I would value your thoughts, and thank you in anticipation. I also apologise if these ponderings have already been covered and I have failed to find the dissection of them elsewhere.

Ralph

This is a requirement under Section 172 Road Traffic Act 1988. Oh yes it is! DPP v Wilson 2002 confirmed that the form is a reasonable request for information and it needs to be completed in the manner specified on the form.

In Francis v DPP 2004 it was held that not signing the form was not a way out of it. Furthermore, the form is a confession under the Police and Criminal Evidence Act and is admissible in court. It is NOT a breach of your rights under European Convention on Human Rights.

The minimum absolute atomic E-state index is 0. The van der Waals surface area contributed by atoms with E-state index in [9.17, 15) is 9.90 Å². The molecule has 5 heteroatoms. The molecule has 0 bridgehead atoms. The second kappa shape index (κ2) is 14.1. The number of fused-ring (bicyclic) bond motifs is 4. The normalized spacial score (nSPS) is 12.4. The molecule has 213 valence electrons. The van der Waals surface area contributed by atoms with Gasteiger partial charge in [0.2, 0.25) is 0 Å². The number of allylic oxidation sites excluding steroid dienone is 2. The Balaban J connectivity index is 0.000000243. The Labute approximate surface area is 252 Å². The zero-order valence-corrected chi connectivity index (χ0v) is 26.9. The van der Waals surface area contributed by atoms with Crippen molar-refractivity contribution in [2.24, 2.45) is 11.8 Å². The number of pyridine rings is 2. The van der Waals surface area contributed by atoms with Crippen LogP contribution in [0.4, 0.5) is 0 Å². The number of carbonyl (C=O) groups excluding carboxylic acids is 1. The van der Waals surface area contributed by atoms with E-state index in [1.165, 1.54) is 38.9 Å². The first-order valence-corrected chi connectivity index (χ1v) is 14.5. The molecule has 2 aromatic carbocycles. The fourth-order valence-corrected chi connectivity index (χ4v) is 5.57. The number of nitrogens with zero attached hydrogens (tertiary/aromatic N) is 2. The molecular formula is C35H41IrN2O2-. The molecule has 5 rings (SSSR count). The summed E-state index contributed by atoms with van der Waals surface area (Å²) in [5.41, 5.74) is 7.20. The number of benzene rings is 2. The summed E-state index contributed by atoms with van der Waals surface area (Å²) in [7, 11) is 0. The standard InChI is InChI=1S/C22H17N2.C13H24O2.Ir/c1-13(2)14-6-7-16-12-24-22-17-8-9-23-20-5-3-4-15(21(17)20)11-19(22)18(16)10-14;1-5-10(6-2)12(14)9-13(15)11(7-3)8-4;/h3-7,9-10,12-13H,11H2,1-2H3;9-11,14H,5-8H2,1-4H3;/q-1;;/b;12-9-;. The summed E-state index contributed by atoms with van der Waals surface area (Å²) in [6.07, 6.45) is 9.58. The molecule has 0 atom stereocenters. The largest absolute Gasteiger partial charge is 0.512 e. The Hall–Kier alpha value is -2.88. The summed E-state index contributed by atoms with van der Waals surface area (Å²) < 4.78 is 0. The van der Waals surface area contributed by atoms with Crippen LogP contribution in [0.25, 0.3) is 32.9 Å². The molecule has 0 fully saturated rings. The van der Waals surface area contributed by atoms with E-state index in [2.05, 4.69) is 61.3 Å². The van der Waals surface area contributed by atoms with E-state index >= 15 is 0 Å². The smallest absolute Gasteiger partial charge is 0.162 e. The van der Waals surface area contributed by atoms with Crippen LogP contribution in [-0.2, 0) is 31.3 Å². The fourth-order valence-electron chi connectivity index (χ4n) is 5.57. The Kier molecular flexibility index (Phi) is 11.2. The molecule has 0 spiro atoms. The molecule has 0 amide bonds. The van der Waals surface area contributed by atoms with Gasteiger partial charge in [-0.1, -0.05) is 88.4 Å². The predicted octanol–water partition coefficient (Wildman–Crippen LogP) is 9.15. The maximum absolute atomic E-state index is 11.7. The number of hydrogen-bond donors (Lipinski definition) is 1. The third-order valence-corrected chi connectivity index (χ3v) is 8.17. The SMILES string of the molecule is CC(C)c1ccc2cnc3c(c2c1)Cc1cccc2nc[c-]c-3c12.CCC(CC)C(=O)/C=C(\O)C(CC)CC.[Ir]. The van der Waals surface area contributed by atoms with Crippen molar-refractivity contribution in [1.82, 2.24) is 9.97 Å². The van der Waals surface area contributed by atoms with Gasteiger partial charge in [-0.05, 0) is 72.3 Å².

This is a requirement under Section 172 Road Traffic Act 1988. Oh yes it is! DPP v Wilson 2002 confirmed that the form is a reasonable request for information and it needs to be completed in the manner specified on the form.

In Francis v DPP 2004 it was held that not signing the form was not a way out of it. Furthermore, the form is a confession under the Police and Criminal Evidence Act and is admissible in court. It is NOT a breach of your rights under European Convention on Human Rights.

Please don't read the posts above as a definitive guide to the law. These people are merely ranting. Miss Anna Gilder of the Wiltshire Police Safety Camera Partnership is wrong and her words could not be relied upon in court.